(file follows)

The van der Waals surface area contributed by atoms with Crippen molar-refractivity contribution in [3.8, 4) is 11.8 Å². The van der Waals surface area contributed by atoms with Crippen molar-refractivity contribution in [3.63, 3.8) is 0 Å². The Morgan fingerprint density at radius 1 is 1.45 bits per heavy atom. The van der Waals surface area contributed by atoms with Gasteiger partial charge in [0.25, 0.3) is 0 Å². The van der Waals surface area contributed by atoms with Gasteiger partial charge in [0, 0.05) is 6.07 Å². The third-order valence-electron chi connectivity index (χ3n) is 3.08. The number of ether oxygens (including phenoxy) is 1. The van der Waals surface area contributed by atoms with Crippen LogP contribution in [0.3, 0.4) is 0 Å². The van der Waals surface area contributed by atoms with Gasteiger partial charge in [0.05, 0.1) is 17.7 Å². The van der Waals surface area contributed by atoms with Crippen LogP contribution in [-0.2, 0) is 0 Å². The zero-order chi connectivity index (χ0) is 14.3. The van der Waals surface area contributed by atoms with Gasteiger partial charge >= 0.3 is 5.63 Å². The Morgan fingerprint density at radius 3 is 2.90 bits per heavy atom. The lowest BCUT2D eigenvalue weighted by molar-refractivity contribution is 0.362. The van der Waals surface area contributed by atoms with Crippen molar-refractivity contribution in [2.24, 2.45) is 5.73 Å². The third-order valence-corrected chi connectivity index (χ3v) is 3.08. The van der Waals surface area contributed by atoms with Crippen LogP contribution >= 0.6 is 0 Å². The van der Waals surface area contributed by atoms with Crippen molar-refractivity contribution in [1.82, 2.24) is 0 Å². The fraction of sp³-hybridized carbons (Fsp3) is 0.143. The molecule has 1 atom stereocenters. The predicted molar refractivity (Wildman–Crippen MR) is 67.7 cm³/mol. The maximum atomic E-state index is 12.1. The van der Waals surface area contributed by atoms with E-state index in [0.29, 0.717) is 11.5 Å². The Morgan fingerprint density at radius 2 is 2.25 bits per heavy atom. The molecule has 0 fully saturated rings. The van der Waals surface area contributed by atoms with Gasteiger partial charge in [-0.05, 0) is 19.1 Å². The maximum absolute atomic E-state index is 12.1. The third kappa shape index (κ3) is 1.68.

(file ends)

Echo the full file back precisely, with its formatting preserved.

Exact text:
The van der Waals surface area contributed by atoms with Crippen molar-refractivity contribution in [3.8, 4) is 11.8 Å². The van der Waals surface area contributed by atoms with Crippen molar-refractivity contribution in [3.63, 3.8) is 0 Å². The Morgan fingerprint density at radius 1 is 1.45 bits per heavy atom. The van der Waals surface area contributed by atoms with Gasteiger partial charge in [0.25, 0.3) is 0 Å². The van der Waals surface area contributed by atoms with Gasteiger partial charge in [0, 0.05) is 6.07 Å². The third-order valence-electron chi connectivity index (χ3n) is 3.08. The number of ether oxygens (including phenoxy) is 1. The van der Waals surface area contributed by atoms with Crippen LogP contribution in [0.3, 0.4) is 0 Å². The van der Waals surface area contributed by atoms with Gasteiger partial charge in [0.05, 0.1) is 17.7 Å². The van der Waals surface area contributed by atoms with Crippen LogP contribution in [-0.2, 0) is 0 Å². The zero-order chi connectivity index (χ0) is 14.3. The van der Waals surface area contributed by atoms with Gasteiger partial charge >= 0.3 is 5.63 Å². The Morgan fingerprint density at radius 3 is 2.90 bits per heavy atom. The lowest BCUT2D eigenvalue weighted by molar-refractivity contribution is 0.362. The van der Waals surface area contributed by atoms with Crippen molar-refractivity contribution in [2.24, 2.45) is 5.73 Å². The third-order valence-corrected chi connectivity index (χ3v) is 3.08. The van der Waals surface area contributed by atoms with Crippen LogP contribution >= 0.6 is 0 Å². The van der Waals surface area contributed by atoms with Crippen molar-refractivity contribution in [1.82, 2.24) is 0 Å². The fraction of sp³-hybridized carbons (Fsp3) is 0.143. The molecule has 1 atom stereocenters. The predicted molar refractivity (Wildman–Crippen MR) is 67.7 cm³/mol. The maximum atomic E-state index is 12.1. The van der Waals surface area contributed by atoms with E-state index in [0.29, 0.717) is 11.5 Å². The Morgan fingerprint density at radius 2 is 2.25 bits per heavy atom. The molecule has 0 fully saturated rings. The van der Waals surface area contributed by atoms with Gasteiger partial charge in [-0.05, 0) is 19.1 Å². The maximum absolute atomic E-state index is 12.1. The third kappa shape index (κ3) is 1.68.